MOTIONPOEMS: Why did you decide to cut the Socrates quote with nearly six lines of cosmic imagery?
MAXINE KUMIN: I delayed the quote so I could set up the smallness, the insignificance of our planet in the great reach of space. Otherwise, there couldn’t have been any suspense and hence no poem.
MOTIONPOEMS: There’s an interplay in the poem between up and down, present and future. Your last line, “So much for death today and long ago,” seems inspired by the movement of the smoke, the squirrels, and the nuthatch, and the promise of snow. Why?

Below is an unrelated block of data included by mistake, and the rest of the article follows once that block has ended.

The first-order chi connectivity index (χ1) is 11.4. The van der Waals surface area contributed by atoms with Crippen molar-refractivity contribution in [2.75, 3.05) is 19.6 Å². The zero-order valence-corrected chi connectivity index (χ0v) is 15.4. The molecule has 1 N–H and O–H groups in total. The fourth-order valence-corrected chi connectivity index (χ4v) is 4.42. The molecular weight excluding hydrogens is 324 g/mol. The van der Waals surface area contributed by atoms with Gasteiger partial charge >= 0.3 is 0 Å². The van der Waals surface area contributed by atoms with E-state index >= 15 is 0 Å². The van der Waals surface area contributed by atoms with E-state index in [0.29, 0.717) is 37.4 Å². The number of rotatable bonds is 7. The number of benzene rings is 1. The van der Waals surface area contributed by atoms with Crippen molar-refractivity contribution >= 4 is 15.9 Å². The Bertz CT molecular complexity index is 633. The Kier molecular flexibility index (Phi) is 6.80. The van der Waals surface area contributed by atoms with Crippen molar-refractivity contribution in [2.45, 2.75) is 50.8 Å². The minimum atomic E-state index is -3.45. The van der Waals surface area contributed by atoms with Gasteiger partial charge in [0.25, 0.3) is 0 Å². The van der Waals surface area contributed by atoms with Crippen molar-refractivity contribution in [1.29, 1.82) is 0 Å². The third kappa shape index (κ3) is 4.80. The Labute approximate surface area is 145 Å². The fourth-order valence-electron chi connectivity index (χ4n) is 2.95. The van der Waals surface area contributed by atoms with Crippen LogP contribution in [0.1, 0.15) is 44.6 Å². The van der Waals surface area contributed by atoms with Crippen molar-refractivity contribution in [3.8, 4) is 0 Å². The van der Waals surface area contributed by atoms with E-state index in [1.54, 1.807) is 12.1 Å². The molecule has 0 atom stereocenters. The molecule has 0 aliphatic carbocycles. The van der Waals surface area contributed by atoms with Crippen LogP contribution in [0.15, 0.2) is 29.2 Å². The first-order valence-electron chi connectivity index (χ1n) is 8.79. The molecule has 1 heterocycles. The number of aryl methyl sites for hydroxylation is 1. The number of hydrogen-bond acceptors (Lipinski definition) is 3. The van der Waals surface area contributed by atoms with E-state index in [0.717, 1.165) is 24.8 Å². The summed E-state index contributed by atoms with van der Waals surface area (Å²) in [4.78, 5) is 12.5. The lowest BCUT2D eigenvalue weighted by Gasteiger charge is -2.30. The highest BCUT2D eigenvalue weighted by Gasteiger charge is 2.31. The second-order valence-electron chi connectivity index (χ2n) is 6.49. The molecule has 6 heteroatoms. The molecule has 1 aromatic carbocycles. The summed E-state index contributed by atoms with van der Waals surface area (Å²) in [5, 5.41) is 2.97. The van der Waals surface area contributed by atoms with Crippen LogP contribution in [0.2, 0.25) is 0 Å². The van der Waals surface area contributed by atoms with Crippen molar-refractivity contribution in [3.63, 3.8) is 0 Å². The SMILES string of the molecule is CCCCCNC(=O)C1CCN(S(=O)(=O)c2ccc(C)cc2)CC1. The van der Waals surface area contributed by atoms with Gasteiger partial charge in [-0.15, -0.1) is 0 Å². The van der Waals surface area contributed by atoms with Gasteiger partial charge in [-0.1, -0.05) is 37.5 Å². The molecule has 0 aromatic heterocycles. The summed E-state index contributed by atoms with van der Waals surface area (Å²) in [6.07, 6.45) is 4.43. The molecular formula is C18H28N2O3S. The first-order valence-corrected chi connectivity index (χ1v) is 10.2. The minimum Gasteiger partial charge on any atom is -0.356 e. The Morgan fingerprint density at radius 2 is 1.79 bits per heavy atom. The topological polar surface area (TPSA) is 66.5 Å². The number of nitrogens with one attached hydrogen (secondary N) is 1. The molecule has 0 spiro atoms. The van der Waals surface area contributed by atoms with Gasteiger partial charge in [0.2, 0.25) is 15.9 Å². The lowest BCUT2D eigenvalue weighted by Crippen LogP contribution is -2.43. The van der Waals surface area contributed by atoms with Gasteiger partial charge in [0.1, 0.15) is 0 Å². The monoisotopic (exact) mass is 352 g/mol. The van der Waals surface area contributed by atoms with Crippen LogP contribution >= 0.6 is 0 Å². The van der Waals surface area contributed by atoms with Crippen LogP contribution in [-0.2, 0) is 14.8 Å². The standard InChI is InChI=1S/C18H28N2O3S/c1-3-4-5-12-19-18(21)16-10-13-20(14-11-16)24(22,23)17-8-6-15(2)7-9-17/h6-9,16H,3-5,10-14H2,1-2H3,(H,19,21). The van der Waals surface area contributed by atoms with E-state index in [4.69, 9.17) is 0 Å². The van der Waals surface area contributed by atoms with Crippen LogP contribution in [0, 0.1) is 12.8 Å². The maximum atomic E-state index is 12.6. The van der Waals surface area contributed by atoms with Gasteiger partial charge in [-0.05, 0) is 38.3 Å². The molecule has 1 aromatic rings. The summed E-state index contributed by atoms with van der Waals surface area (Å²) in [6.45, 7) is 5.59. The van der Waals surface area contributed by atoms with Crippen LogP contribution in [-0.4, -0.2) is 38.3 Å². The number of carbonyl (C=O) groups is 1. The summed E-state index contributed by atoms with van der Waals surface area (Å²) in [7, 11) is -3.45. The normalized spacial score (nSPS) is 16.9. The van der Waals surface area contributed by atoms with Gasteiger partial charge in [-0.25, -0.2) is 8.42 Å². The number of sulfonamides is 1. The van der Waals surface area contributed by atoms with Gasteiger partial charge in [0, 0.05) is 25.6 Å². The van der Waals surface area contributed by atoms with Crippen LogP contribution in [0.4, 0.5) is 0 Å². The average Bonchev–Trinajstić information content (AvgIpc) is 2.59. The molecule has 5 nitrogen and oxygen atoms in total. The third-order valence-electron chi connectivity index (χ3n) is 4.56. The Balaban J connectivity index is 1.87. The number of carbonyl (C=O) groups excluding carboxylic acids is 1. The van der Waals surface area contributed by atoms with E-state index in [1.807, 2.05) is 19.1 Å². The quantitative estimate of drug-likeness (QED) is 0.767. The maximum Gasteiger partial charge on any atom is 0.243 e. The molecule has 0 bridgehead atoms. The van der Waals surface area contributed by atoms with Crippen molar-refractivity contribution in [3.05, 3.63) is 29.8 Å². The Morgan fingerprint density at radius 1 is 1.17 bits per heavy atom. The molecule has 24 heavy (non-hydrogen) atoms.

KUMIN: You notice it isnt the smoke, its the shadow of smoke, not snow but the promise of snow, tho the critters are real and present. I’m trying to say how evanescent the choice between life and death is, just as Socrates gives us his matter-of-fact but no less terrifying either/or.
MOTIONPOEMS: Motionpoems are used in classrooms a lot. If you were to recommend a writing prompt or exercise using this poem as a model, writing teachers and students might find that very useful.
KUMIN: Anything that gets students reading, especially outside their chosen field, makes a good jumping-off place for a poem. You dont have to be reading Socrates or Faulkner. Im a great jotter down of lines that pique my interest, from the newspaper to something weighty about, say, Jefferson … who was one of the first to bring the mule to this country … That would make me want to write about that hybrid the mule. (I havent but still might.)